Cameron stares into George Seurat’s A Sunday on La Grande Jatte and goes deeper, deeper, and deeper into the painting. He sees himself reflected in the face of a child, and he looks haunted by the experience. Meanwhile, an orchestral cover of The Smiths, Please, Please, Please Let Me Get What I Want plays in the background. This scene is an emotional overload.

In the Ferris Bueller DVD audio commentary John Hughes explains, “The closer he [Cameron] looks at the child, the less he sees, of course, with this style of painting. The more he looks at it, there’s nothing there. He fears that the more you look at him there isn’t anything to see. There’s nothing there. That’s him.”

Ouch. I am Cameron.

But here’s the other thing that stuck with me for all of these years. This 1 minute and 54 seconds scene was my introduction to some of history’s greatest works of art. I was just some kid at a movie theater in the suburbs of Massachusetts until I was suddenly transported into the Art Institute of Chicago with Ferris, Sloane, and Cameron. Several shots in this museum montage are about 1:1 scale, director John Hughes drops us into the gallery and introduces us to vivid footage of Gustave Caillebotte, Paul Gauguin, Pablo Picasso, Alberto Giacometti, Jackson Pollock, Georges Seurat, and so on.

“This is a very indulgent scene of mine, this was the Chicago Art Institute, which when I was in high school–was a place of refuge for me. I went there quite a bit. I loved it. I knew all the paintings, I knew the building, and this was a chance for me to go back into this building and show the paintings that were my favorite,” said Hughes.

In the process, he initiated a generation of new art lovers. What a wonderful contribution and footnote to the John Hughes legacy.

Below: links to (almost) all of the art shown in the Ferris Bueller’s Day Off museum scene, in order of appearance…

Paris Street; Rainy Day | The Art Institute of Chicago
1877, Gustave Caillebotte, French, 1848-1894

Merahi metua no Tehamana (Tehamana Has Many Parents) | The Art Institute of Chicago
1893, Paul Gauguin, French, 1848-1903

Arlésiennes (Mistral) | The Art Institute of Chicago
1888, Paul Gauguin, French, 1848-1903

Nighthawks | The Art Institute of Chicago
1942, Edward Hopper, American, 1882–1967

Above. left:
The Red Armchair | The Art Institute of Chicago
1931, Pablo Picasso, Spanish, active France, 1881–1973

Improvisation No. 30 (Cannons) | The Art Institute of Chicago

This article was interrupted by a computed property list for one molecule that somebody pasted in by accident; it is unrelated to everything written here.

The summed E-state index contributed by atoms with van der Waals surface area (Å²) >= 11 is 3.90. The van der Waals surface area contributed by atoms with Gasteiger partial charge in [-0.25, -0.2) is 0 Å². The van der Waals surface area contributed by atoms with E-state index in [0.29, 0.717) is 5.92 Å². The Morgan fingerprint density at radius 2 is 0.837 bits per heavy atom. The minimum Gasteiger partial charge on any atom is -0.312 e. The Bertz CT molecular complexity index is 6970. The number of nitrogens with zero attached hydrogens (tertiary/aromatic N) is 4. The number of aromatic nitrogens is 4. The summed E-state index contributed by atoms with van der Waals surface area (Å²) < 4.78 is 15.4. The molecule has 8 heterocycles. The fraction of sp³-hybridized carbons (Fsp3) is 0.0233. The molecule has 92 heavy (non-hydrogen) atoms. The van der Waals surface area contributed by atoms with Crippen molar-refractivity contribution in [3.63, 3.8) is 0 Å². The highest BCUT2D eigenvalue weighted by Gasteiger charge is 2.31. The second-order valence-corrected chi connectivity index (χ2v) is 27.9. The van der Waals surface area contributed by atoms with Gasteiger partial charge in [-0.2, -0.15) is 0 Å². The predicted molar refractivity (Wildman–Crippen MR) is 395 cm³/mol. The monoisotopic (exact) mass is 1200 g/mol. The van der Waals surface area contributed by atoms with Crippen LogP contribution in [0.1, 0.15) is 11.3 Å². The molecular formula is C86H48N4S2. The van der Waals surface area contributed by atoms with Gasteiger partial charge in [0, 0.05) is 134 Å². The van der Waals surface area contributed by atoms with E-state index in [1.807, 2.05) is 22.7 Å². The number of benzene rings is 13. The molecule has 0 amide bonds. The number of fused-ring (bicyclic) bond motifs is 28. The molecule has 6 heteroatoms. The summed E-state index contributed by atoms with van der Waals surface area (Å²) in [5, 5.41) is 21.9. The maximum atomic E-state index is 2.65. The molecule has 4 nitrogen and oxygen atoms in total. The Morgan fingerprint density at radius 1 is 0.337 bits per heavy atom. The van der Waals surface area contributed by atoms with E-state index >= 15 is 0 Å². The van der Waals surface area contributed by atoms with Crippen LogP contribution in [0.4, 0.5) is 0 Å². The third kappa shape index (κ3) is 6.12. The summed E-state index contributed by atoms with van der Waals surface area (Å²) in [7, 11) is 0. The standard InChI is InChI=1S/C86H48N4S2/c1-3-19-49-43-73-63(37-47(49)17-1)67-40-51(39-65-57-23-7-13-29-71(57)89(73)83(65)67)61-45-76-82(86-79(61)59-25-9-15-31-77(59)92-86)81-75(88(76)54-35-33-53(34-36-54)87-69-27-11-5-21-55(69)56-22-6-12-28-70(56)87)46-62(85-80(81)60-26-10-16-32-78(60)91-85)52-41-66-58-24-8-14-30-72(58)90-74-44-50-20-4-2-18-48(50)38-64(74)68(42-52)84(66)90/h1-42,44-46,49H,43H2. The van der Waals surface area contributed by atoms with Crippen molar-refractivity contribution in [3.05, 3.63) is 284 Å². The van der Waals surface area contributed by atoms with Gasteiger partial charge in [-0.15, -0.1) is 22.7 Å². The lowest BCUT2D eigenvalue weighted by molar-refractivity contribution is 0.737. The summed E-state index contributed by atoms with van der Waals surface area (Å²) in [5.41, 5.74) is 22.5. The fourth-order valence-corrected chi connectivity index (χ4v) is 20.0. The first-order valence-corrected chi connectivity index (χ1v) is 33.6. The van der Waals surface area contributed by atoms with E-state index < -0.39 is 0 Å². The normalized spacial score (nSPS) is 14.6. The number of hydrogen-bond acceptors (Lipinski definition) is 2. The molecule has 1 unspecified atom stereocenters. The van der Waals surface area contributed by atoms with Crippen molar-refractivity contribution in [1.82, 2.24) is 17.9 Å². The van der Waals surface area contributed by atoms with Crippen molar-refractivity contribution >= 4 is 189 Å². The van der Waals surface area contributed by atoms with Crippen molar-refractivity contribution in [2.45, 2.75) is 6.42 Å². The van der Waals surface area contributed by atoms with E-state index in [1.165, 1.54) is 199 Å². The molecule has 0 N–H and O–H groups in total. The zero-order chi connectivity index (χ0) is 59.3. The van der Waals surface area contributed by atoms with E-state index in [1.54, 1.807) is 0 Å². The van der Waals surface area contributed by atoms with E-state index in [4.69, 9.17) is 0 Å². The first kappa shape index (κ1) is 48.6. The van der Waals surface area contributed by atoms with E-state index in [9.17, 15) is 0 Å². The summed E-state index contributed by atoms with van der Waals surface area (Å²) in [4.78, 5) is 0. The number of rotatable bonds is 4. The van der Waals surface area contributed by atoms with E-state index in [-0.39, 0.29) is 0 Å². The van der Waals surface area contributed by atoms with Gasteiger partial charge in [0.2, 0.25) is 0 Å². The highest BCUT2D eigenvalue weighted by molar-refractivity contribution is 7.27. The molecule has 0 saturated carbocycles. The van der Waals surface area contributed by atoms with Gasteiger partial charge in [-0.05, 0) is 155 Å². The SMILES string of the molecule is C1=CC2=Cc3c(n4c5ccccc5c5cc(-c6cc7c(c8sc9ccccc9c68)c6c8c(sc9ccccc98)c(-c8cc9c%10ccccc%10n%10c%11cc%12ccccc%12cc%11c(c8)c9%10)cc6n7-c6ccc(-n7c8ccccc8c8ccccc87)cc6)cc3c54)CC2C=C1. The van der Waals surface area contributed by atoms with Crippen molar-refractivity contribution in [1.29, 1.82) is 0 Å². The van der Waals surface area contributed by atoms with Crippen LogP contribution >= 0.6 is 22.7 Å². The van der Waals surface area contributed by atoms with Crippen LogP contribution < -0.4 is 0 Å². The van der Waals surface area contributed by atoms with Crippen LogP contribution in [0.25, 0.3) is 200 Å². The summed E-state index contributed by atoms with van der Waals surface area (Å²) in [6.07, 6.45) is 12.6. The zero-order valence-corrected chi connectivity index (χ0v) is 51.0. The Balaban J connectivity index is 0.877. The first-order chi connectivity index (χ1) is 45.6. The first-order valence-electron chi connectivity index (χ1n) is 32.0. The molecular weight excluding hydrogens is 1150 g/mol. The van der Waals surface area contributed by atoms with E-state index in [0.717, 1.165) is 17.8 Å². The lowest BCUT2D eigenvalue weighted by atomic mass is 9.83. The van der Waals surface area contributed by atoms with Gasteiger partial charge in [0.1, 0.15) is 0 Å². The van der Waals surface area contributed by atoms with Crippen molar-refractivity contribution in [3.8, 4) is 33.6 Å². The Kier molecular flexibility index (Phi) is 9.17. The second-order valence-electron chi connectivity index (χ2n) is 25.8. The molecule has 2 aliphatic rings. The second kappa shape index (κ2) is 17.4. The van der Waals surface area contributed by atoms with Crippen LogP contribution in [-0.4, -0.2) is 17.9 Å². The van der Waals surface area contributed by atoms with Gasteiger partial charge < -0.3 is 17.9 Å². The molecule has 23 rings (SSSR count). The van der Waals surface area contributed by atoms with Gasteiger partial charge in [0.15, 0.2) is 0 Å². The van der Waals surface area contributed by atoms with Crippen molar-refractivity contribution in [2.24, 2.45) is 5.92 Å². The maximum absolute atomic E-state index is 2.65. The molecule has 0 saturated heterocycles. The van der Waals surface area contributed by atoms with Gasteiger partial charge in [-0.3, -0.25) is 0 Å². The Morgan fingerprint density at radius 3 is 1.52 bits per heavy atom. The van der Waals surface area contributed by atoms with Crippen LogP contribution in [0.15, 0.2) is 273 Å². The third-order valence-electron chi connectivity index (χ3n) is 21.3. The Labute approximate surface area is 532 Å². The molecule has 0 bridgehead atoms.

1913, Vasily Kandinsky, French, born Russia, 1866–1944

Painting with Green Center | The Art Institute of Chicago
1913, Vasily Kandinsky, French, born Russia, 1866–1944

Three Men Walking II | The Art Institute of Chicago
1948/49, Alberto Giacometti, Swiss, 1901–1966

Nude under a Pine Tree | The Art Institute of Chicago
1959, Pablo Picasso, Spanish, active France, 1881-1973

Walking Man II | The Art Institute of Chicago
1960, Alberto Giacometti, Swiss, active France, 1901–1966

Woman before an Aquarium | The Art Institute of Chicago
1921–23, Henri Matisse, French, 1869–1954

The Old Guitarist | The Art Institute of Chicago
late 1903–early 1904, Pablo Picasso, Spanish, active France, 1881–1973

Winged Figure | The Art Institute of Chicago (Not fully shown)
1889, Abbott Handerson Thayer, American, 1849–1921

The Child’s Bath | The Art Institute of Chicago
1893, Mary Cassatt, American, 1844–1926

Jacques and Berthe Lipchitz | The Art Institute of Chicago
1916, Amedeo Modigliani, Italian, 1884–1920

Mahana no atua (Day of the God) | The Art Institute of Chicago
1894, Paul Gauguin, French, 1848-1903

The Plough and the Song | The Art Institute of Chicago (Not fully shown)
1946–47, Arshile Gorky, American, born Armenia, 1904–1948

Greyed Rainbow | The Art Institute of Chicago
1953, Jackson Pollock, American, 1912–1956

Bathers by a River | The Art Institute of Chicago 1909–10, 1913, and 1916–1917, Henri Matisse, French, 1869–1954

Above, right:
The Petite Creuse River | The Art Institute of Chicago
1889, Claude Monet, French, 1840-1926

Stacks of Wheat (Sunset, Snow Effect) | The Art Institute of Chicago
1890/91, Claude Monet, French, 1840-1926

Boats on the Beach at Étretat | The Art Institute of Chicago
1885, Claude Monet, French, 1840-1926

Woman in front of a Still Life by Cézanne | The Art Institute of Chicago
1890, Paul Gauguin, French, 1848-1903

Portrait of Sylvette David | The Art Institute of Chicago
1954, Pablo Picasso, Spanish, worked in France, 1881–1973

A Sunday on La Grande Jatte — 1884 | The Art Institute of Chicago
1884/86, Georges Seurat, French, 1859-1891

America Windows | The Art Institute of Chicago
1977, Marc Chagall, French, born Vitebsk, Russia (present-day Belarus), 1887–1985